America’s criminal justice system is in crisis and calls for reform are dominating the national debate. Join Cato’s Sphere Education Initiative and Education Week for a webinar on criminal justice and policing featuring the nation’s
Content provided by Cato Institute
This content is provided by our sponsor. It is not written by and does not necessarily reflect the views of Education Week's editorial staff.
Sponsor
Student Well-Being Webinar
Equity, Care and Connection: New SEL Tools and Practices to Support Students and Adults
As school districts plan to welcome students back into buildings for the upcoming school year, this is the perfect time to take a hard look at both our practices and our systems to build a
Content provided by Panorama Education

EdWeek Top School Jobs

Teacher Jobs
Search over ten thousand teaching jobs nationwide — elementary, middle, high school and more.
View Jobs
Principal Jobs
Find hundreds of jobs for principals, assistant principals, and other school leadership roles.
View Jobs
Administrator Jobs
Over a thousand district-level jobs: superintendents, directors, more.
View Jobs
Support Staff Jobs
Search thousands of jobs, from paraprofessionals to counselors and more.
View Jobs

Read Next

Classroom Technology From Our Research Center Most Students Now Have Home Internet Access. But What About the Ones Who Don't?
Here's what school districts, states, and the federal government are doing to improve at-home access to devices and the internet.
8 min read
Sam Urban Wittrock, left, an advance placement World History Teacher at W.W. Samuell High School, displays a wifi hot spot that are being handed out to students in Dallas on April 9, 2020. Dallas I.S.D. is handing out the devices along with wifi hotspots to students in need so that they can connect online for their continued education amid the COVID-19 health crisis.
Sam Urban Wittrock, left, an advanced placement World History teacher at W.W. Samuell High School, displays one of the Wi-Fi hotspots that were handed out to students in Dallas in April of 2020. The Dallas school district gave the devices to students who needed them to do schoolwork at home during the pandemic.
Tony Gutierrez/AP
Classroom Technology From Our Research Center 'A Year of Tremendous Growth.' How the Pandemic Forced Teachers to Master Technology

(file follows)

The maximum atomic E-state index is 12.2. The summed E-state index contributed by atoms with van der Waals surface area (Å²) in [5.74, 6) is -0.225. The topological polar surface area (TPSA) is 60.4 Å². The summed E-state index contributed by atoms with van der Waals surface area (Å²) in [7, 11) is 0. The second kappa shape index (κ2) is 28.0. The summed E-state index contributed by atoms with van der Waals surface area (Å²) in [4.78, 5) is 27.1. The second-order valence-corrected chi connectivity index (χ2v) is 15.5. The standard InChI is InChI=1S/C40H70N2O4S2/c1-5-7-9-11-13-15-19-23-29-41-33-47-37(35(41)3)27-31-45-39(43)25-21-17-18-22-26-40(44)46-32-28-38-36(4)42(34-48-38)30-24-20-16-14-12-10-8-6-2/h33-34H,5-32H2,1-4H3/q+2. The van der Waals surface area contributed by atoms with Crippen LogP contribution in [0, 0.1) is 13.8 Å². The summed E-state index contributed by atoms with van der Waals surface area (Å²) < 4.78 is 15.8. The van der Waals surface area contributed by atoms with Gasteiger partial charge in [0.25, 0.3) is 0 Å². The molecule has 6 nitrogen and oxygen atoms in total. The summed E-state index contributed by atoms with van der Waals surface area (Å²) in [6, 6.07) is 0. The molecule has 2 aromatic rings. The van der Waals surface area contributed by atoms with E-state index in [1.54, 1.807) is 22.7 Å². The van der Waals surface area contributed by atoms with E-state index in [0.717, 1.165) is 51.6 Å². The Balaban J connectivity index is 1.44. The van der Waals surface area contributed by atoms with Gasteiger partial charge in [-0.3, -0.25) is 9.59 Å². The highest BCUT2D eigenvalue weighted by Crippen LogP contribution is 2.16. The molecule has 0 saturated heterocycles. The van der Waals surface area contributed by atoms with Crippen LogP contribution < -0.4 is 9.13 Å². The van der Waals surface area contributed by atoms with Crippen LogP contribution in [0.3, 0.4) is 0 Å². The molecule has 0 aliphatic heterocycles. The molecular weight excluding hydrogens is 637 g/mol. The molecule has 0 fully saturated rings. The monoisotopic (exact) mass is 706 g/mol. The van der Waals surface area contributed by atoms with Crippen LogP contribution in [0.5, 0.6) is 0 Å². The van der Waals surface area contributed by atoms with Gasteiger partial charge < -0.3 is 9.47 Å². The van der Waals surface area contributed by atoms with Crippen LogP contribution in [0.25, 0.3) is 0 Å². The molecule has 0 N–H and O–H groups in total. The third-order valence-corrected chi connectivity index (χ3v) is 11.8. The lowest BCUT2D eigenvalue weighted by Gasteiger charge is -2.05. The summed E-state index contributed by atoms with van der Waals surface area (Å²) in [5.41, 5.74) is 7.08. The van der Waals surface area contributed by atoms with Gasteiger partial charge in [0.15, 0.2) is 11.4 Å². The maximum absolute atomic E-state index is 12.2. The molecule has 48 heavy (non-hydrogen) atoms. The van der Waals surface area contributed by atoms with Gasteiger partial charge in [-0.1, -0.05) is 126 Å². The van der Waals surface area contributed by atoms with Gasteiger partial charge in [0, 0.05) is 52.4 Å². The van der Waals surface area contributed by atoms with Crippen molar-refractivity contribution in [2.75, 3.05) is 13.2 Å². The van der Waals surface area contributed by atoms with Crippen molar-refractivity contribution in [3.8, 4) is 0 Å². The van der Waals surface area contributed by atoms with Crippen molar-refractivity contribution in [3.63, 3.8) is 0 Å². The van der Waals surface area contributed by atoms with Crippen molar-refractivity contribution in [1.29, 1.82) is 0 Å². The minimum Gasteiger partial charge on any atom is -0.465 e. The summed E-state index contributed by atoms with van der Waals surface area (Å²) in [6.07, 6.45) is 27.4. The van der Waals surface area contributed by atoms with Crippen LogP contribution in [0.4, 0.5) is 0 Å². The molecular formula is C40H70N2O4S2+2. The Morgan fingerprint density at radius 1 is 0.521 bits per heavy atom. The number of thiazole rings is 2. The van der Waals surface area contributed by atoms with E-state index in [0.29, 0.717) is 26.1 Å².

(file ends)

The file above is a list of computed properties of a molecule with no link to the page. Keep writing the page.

Educators nationwide say their ability to use technology for instruction improved significantly during the pandemic.
6 min read
Fifth grade teacher April Whipp welcomes back her students virtually during the first day of school at Moss-Nuckols Elementary School on Aug.13, 2020 in Louisa County, Va.
Fifth grade teacher April Whipp welcomes back her students virtually in August during the first day of school at Moss-Nuckols Elementary School in Louisa County, Va.
Erin Edgerton/The Daily Progress via AP
Classroom Technology Opinion How Teachers and Curriculum Will Shape Ed Tech's Future: A CEO Makes the Case
The increased use of ed tech during the pandemic has teachers examining which tools have earned a permanent place in their practice.
Larry Berger
6 min read
Illustration shows three people--two males and one female. There is a male standing on a laptop holding a large pencil and pointing to the laptop screen and the woman who is also standing on the open laptop is holding a folder and also pointing to the laptop screen. A third person (male) is sitting near the open laptop reading a book.
Irina_Streinikova/iStock/Getty Images Plus
This content is provided by our sponsor. It is not written by and does not necessarily reflect the views of Education Week's editorial staff.
Sponsor
Classroom Technology Whitepaper
5 Strategies for Hybrid Learning Success
This new guide for IT Administrators offers insight into 5 key strategies—from becoming a data-driven district to standardizing tools for...
Content provided by Securly